My OpEd in the Calgary Herald Today

This week, I submitted a piece to the OpEd page in the Calgary Herald, and it’s in the paper today.

I’m pasting in the copy below.

It’s all about aging bravely – yet here’s the thing. When the editor said he was sending over a photographer, I demurred. “Hey! I’m almost 69. I don’t do photos.”

“Ha! Where’s that bravery now?” he queried back.

“In the face of a camera lens, bravery runs to the hills,” I joked (kind of).

Alas, there are a few grains of truth in that comment. Vanity clings like a barnacle to a whale. No matter how much I ‘grow up’ – or grow older it’s a constant freeloader gnawing away at my self-esteem!

Anyway, Darren the photographer, was charming. He showed me the photo he was going to use to make sure I was happy with it — and for those who wonder what on earth am I working on, they’re paper mache bowls for the Christmas dinner table. (the OpEd editor thought they were giant eggs! 🙂 )

OPINION: For baby boomers still working, you have nothing to fear but your own insecurities

Author of the article:

Louise Gallagher

Publishing date:

Nov 25, 2022  •  1 hour ago  •  3 minute read

 Join the conversation

Louise Gallagher, at her home studio, realized the only thing holding her back as a baby boomer in a return to the working world was her own biases and insecurities.
Louise Gallagher, at her home studio, realized the only thing holding her back as a baby boomer in a return to the working world was her own biases and insecurities. PHOTO BY DARREN MAKOWICHUK /Postmedia

Baby boomers, born between 1946 and 1965, have played a significant role in shaping Canadian society. Aged 55 to 74 now, boomers continue to impact society through the Great Retirement. Record numbers of boomers are leaving the workforce, causing employment shortages in Canada.

In 2019, a few months shy of my 66th birthday and after almost 20 years in leadership positions in Calgary’s homeless-serving sector, I was ready to embrace the Great Retirement.

The first six months of what I called “my reinvention” were great. Lots of time visiting with my toddler grandson in Vancouver, volunteering, time in my art studio creating and sharing my love of creative expression in art shows and art-journaling classes. 

Life was good. And then, my husband was diagnosed with COPD, my 97-year-old mother took her last breath just before COVID-19 hit and the world shut down.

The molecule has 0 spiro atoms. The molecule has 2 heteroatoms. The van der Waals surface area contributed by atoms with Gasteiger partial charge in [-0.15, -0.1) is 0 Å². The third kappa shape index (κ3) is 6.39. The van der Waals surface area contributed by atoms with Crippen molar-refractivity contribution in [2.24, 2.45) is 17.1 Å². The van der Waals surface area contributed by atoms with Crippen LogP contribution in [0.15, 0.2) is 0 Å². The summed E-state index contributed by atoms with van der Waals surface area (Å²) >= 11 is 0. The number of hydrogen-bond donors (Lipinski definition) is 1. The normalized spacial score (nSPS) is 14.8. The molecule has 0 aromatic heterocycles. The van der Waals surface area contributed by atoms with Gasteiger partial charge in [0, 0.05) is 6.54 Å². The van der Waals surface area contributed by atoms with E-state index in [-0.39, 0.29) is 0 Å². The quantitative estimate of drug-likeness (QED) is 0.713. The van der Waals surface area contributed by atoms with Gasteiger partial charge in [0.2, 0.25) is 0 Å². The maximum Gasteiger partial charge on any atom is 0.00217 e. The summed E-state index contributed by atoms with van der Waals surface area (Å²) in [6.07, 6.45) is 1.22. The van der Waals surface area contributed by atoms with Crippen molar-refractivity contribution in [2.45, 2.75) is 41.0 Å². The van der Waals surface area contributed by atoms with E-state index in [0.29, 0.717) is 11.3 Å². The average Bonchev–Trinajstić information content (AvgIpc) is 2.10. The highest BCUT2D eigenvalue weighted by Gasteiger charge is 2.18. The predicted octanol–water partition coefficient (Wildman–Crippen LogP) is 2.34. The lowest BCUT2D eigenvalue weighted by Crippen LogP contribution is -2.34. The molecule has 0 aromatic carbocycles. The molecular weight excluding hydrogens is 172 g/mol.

Lockdowns kept me busy in my art studio and kitchen, while video calls kept me connected. By the end of the second autumn of COVID’s rampage, however, I realized something was missing. I felt aimless and lost, constantly pondering my purpose.

Was it time to go back to work? 

I made a plan: Dust off my resume. Contact colleagues in the not-for-profit sector about contract work. Get the word out I was in the market.

The plan had one drawback. The idea of re-entering the workforce after a two-year hiatus at the “ripe old” age of almost 68, caused me to break out in a sweat. I was afraid.

Afraid of what, I wondered? Rejection? Being laughed out of a boardroom for suggesting I still had value?

Fortunately, a former co-worker, now CEO of Prospect Human Services, an employment services not-for-profit, called one day and asked if I knew anyone interested in a contract role in my areas of expertise. I quickly recommended myself. Within a month, I was working from home three days a week, learning a new sector, team and organization.

Problem was, though I was energized and excited about the work, my unconscious biases around aging were tripping me up. 

We live in a world where ageism is prevalent; it’s seen in the absence of older people in the media we consume, from models in fashion magazines to movie leads. We idolize youth.

Our internal age biases are more subtle. We use terms like “having a senior moment” when we misplace our keys, even though we’ve habitually lost our keys. We make jokes about older people and talk about aging as a nasty business not for sissies.